(3a: in or into a better or more advanced state)
The Old English word “up” has a myriad of definitions, but last week Mr. Market was quite happy with the sense noted above. US equity markets all hit record highs as investors cried “risk on”, while the greenback rallied; bond traders, always a jumpy lot, fled in terror. Let’s take a closer look, shall we, and see if we can make some sense out of all this.
We’ll begin in the True North, where the all-important October jobs numbers were released last Friday. Canadian employment statistics have been quite robust in recent months, so analysts had expected some giveback. In actuality, the economy lost a net of just -1.8K jobs vs call of +10K, while the rate held steady at 5.5% as predicted. Wages rose a strong +4.4% yr/yr, beating the call of +4.2%. However, the jobs gain/loss breakdown was not so good, with Canada losing -16.1K full-time jobs and gaining +14.3K part-time.
The loonie lost some ground on all this news, but not that much, as traders reckoned the Bank of Canada would look at the strong wage growth as sufficient reason to leave rates unchanged going forward. The loss of full-time jobs, while never good, was unsurprising given the strong job growth of recent months.
With Canada out of the way, let’s look more broadly at the reasons for market bullishness. Foremost is the likelihood of a Sino-US trade deal, sooner rather than later. Some nagging details still need to be worked out, but little question that a deal should be in place soon. President Donald Trump is up for re-election in just under a year’s time and a strong economy is always a key element to any re-election. Chinese leader Xi Jinping surely knows this, and the Chinese will likely push much harder for a deal acceptable to China. Still, both sides need a deal. This “war” has dragged on quite some time, with consequences for both sides, so a deal is likely imminent.
For the global economy, a deal ensures more growth, less trade protectionism, lower overseas trade costs, and higher profits with the spectre of recession banished into the future. Investors have largely factored in the Fed as standing pat on rates well into next year, while the Bank of Canada will probably be holding firm as well to see how the easing of trade disputes affects the domestic economy. In that sense, both CAD and USD may trade firmly going forward. In fact, the loonie lost little ground against the greenback last week but gained against other currencies on the cross-rates.
In Britain, the Bank of England left rates unchanged (as expected) but there were two surprise dissenters who voted in favour of a quarter-point cut, leading to a knee-jerk sell-off in sterling.
On the Brexit file, with the general election several weeks away on December 12th, opinion polls have appeared all over the UK. The Conservative Party led by PM Boris Johnson appears have a lead over its nearest competitor Labour, led by Jeremy Corbyn. Brexit, not surprisingly, is the major issue in the election, with 40% of respondents currently rating it as most likely to influence their vote. That compares with 18% at the outset of the 2017 election.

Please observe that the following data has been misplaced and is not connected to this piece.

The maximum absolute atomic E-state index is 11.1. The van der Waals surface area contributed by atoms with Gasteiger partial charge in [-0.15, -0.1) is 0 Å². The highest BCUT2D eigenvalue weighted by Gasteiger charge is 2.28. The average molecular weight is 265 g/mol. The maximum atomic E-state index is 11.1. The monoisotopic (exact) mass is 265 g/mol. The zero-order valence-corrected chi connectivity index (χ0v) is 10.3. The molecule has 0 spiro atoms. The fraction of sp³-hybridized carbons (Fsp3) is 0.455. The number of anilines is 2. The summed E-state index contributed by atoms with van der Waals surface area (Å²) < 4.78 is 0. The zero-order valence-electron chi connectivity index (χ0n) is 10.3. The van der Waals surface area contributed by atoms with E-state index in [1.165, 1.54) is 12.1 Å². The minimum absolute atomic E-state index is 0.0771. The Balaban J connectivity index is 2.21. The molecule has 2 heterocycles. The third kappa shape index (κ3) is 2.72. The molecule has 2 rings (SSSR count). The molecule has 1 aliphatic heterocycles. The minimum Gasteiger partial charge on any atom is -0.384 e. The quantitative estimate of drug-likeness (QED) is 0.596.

The upshot is that, with the BOE holding rates steady, voter polling will dominate market perceptions of GBP for the next few weeks.
Standing aloof from recent market optimism, the European Commission downgraded growth prospects for both the zone itself and its three major players.
of the bigger losers on the week. Players will watch for this week’s release of both the Euro-zone and German ZEW Surveys of economic sentiment, as well as German Q3 GDP, to gauge the likelihood of further weakness.
Last week we had a chat with our friend the bond salesman and asked him to explain what was happening in the fixed-income market. We noted that equity markets were up, the USD was up, and bond yields were also up. He first pointed out that bond yields move in the opposite direction of bond prices, that rising yields mean falling bond prices (and vice-versa), and investors were selling bonds rather than buying them. He explained that bond traders are allergic to economic growth, as it causes inflation to rise among other things injurious to bond prices. The salesman added that, with talk of a Sino-US trade deal, strong job growth and consumer confidence, as well as delayed capital spending possibly coming onstream, perhaps the Federal Reserve might even look at raising rates soon (depending on how events play out).
Ill of this was too much for nervous bond traders, who hit the bids and headed for the exits. Our friend gave us some hard numbers: on Friday November 1st, the 10-year US treasury opened at 1.68% yield and the 30-year at 2.17%. One week later, on November 8th, comparable yields were 1.95% and 2.43% - a major sell-off. The salesman said this was actually a good thing, as historically bonds and equities move in opposite directions, and this might be the first tentative move to rate normalisation - something put off by central banks since the Panic of 2008. Small wonder the greenback was the winner on the week!
The coming week sees, in addition to the aforementioned German metrics, a paucity of Canadian economic statistics. We will also get American inflation numbers, Retail Sales, and a trainload of Fedspeak.
Key Data Releases This Week
Senior FX Dealer,
Global Treasury Solutions